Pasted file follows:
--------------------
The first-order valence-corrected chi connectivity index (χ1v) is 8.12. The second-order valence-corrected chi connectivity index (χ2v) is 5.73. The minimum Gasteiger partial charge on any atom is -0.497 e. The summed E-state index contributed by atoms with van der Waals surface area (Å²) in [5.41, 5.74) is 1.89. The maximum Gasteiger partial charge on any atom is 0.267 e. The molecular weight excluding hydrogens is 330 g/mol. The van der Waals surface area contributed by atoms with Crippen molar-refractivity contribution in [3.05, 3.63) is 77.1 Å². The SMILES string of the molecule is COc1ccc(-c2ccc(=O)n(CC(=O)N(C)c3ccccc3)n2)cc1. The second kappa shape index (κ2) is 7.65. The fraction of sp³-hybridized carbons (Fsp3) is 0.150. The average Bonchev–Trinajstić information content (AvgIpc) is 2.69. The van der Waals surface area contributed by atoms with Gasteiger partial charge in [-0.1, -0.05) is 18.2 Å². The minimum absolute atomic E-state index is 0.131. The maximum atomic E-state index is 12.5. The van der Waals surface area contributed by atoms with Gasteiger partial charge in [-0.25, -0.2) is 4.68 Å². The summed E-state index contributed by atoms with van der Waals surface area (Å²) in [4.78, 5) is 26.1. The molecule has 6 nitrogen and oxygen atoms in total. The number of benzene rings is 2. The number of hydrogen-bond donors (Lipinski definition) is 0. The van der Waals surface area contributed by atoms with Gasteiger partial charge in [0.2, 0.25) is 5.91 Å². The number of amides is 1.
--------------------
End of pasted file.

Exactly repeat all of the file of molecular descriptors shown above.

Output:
The first-order valence-corrected chi connectivity index (χ1v) is 8.12. The second-order valence-corrected chi connectivity index (χ2v) is 5.73. The minimum Gasteiger partial charge on any atom is -0.497 e. The summed E-state index contributed by atoms with van der Waals surface area (Å²) in [5.41, 5.74) is 1.89. The maximum Gasteiger partial charge on any atom is 0.267 e. The molecular weight excluding hydrogens is 330 g/mol. The van der Waals surface area contributed by atoms with Crippen molar-refractivity contribution in [3.05, 3.63) is 77.1 Å². The SMILES string of the molecule is COc1ccc(-c2ccc(=O)n(CC(=O)N(C)c3ccccc3)n2)cc1. The second kappa shape index (κ2) is 7.65. The fraction of sp³-hybridized carbons (Fsp3) is 0.150. The average Bonchev–Trinajstić information content (AvgIpc) is 2.69. The van der Waals surface area contributed by atoms with Gasteiger partial charge in [-0.1, -0.05) is 18.2 Å². The minimum absolute atomic E-state index is 0.131. The maximum atomic E-state index is 12.5. The van der Waals surface area contributed by atoms with Gasteiger partial charge in [-0.25, -0.2) is 4.68 Å². The summed E-state index contributed by atoms with van der Waals surface area (Å²) in [4.78, 5) is 26.1. The molecule has 6 nitrogen and oxygen atoms in total. The number of benzene rings is 2. The number of hydrogen-bond donors (Lipinski definition) is 0. The van der Waals surface area contributed by atoms with Gasteiger partial charge in [0.2, 0.25) is 5.91 Å². The number of amides is 1.